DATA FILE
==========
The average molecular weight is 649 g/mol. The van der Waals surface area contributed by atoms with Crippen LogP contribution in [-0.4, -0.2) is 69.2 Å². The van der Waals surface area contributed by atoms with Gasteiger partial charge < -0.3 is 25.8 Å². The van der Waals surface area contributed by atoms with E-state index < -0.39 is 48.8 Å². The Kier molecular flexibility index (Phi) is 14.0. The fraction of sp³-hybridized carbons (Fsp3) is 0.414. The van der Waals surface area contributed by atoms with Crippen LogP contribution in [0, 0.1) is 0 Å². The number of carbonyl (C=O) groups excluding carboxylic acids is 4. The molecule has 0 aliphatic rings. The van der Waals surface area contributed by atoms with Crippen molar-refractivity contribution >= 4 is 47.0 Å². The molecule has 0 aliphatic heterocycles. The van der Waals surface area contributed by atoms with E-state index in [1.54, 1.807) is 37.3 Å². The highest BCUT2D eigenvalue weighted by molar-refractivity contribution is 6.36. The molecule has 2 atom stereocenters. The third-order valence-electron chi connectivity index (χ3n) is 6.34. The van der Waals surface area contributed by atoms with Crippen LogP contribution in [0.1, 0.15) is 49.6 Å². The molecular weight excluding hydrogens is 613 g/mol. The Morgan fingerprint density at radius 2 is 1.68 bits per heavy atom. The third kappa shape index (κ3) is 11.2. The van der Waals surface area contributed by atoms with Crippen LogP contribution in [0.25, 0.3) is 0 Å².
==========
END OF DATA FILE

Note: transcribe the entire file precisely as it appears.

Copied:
The average molecular weight is 649 g/mol. The van der Waals surface area contributed by atoms with Crippen LogP contribution in [-0.4, -0.2) is 69.2 Å². The van der Waals surface area contributed by atoms with Gasteiger partial charge < -0.3 is 25.8 Å². The van der Waals surface area contributed by atoms with E-state index < -0.39 is 48.8 Å². The Kier molecular flexibility index (Phi) is 14.0. The fraction of sp³-hybridized carbons (Fsp3) is 0.414. The van der Waals surface area contributed by atoms with Crippen LogP contribution in [0, 0.1) is 0 Å². The number of carbonyl (C=O) groups excluding carboxylic acids is 4. The molecule has 0 aliphatic rings. The van der Waals surface area contributed by atoms with Crippen molar-refractivity contribution >= 4 is 47.0 Å². The molecule has 0 aliphatic heterocycles. The van der Waals surface area contributed by atoms with E-state index in [1.54, 1.807) is 37.3 Å². The highest BCUT2D eigenvalue weighted by molar-refractivity contribution is 6.36. The molecule has 2 atom stereocenters. The third-order valence-electron chi connectivity index (χ3n) is 6.34. The van der Waals surface area contributed by atoms with Crippen LogP contribution in [0.1, 0.15) is 49.6 Å². The molecular weight excluding hydrogens is 613 g/mol. The Morgan fingerprint density at radius 2 is 1.68 bits per heavy atom. The third kappa shape index (κ3) is 11.2. The van der Waals surface area contributed by atoms with Crippen LogP contribution in [0.25, 0.3) is 0 Å².